Race was almost never mentioned at trial. The prosecutors no doubt wanted to avoid complicating things for the 11/12ths white jury by giving them a political excuse to avoid a guilty plea. The defense, meanwhile, never specifically mentioned anyone’s race for obvious reasons. Their own actions, however, reflected their clients’ racial animus. The crux of their defense rested on claims the three white men chased and killed Arbery because of frequent local burglaries. There’s no evidence that there was much crime in the area, or what a man not visibly carrying anything might have taken from a job site. Power tools and bags of cement are difficult to hide in one’s pockets. It also turns out that despite the defendants’ claims, there were no local burglaries in all of 2019.

Attorney Kevin Gough requested the judge bar Black civil rights leaders from entering the courtroom, telling the judge “We don’t want any more Black pastors coming in here.” These statements did not go down well with either the judge or the public. Three days later the defense lawyers asked for a mistrial because Mr. Arbery’s mother broke down crying in the courtroom. This reasonable display of emotion, they argued, might bias the jury against their clients. During closing arguments Laura Hogue, lawyer for Gregory McMichael, shed what little illusion remained about the defense’s opinion of Mr. Arbery, telling the jury “Turning Ahmaud Arbery into a victim after the choices that he made does not reflect the reality of what brought Ahmaud Arbery to Satilla Shores in his khaki shorts with no socks to cover his long, dirty toenails.” It prompted outrage both inside and out of the courtroom. Jurors returned their guilty verdicts after about ten hours of deliberation.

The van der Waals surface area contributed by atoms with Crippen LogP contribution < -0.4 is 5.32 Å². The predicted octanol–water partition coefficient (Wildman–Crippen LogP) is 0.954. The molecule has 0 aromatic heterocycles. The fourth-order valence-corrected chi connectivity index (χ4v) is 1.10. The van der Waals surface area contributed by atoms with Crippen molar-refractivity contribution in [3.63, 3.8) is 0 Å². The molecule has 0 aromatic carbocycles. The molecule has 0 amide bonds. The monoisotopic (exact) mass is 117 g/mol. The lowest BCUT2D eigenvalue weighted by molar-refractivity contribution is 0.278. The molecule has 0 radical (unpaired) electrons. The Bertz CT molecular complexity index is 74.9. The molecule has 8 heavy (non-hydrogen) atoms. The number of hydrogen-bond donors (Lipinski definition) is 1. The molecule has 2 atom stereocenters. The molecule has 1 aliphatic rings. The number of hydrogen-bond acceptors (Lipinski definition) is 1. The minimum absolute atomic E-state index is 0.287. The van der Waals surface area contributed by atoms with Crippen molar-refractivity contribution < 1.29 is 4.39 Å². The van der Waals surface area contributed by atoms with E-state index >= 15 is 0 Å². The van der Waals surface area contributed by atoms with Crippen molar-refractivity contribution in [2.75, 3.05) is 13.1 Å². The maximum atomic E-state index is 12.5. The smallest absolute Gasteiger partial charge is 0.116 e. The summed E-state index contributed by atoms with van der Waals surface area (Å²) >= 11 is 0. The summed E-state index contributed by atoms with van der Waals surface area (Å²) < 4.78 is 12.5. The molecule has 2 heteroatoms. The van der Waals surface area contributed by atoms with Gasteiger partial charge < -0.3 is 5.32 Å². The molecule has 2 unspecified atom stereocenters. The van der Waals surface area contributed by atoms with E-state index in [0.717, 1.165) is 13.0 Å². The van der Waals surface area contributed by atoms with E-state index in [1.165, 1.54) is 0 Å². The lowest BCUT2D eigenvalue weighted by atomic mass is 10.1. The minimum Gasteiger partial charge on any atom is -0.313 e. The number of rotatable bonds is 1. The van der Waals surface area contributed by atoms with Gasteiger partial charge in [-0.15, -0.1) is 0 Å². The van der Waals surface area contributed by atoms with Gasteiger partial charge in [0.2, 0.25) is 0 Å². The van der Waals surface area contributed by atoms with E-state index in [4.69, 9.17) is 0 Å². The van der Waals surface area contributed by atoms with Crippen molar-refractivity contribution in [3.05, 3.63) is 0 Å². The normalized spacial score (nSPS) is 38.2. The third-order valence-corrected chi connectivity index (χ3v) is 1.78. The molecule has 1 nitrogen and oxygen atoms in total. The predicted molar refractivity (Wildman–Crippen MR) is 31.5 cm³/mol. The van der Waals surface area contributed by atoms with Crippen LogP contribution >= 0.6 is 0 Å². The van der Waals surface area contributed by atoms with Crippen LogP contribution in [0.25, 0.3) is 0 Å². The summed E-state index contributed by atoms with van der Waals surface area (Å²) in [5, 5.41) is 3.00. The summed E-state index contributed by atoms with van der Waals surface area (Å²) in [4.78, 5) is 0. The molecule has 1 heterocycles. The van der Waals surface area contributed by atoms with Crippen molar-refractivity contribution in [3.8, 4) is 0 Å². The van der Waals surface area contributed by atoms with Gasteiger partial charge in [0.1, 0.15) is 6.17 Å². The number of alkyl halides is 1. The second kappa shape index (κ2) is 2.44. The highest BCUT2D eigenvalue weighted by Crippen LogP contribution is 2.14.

It is not a surprise that three white Georgians felt empowered to chase down a jogging Black man. It shouldn’t be a surprise or cause for relief that the three were found guilty of all charges, yet here we are. A slamdunk case almost never came to trial thanks to local influence and bigotry. The defendants and their lawyers used every trick in the white supremacist playbook to justify their crimes. They were defending the neighborhood. They were afraid Arbery would overpower and kill them after they hunted him down. He was dirty and poor and had no business being there. These excuses and more failed to work, but only just. Had the video of the shooting and another of officers’ body-cam footage showing they knew of Gregory McMichael’s past in law enforcement never surfaced there is no doubt that both McMichaels and Bryan would be free men today.

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Image sources (in order of posting): Getty Images, Sean Rayford; pool; Sean Rayford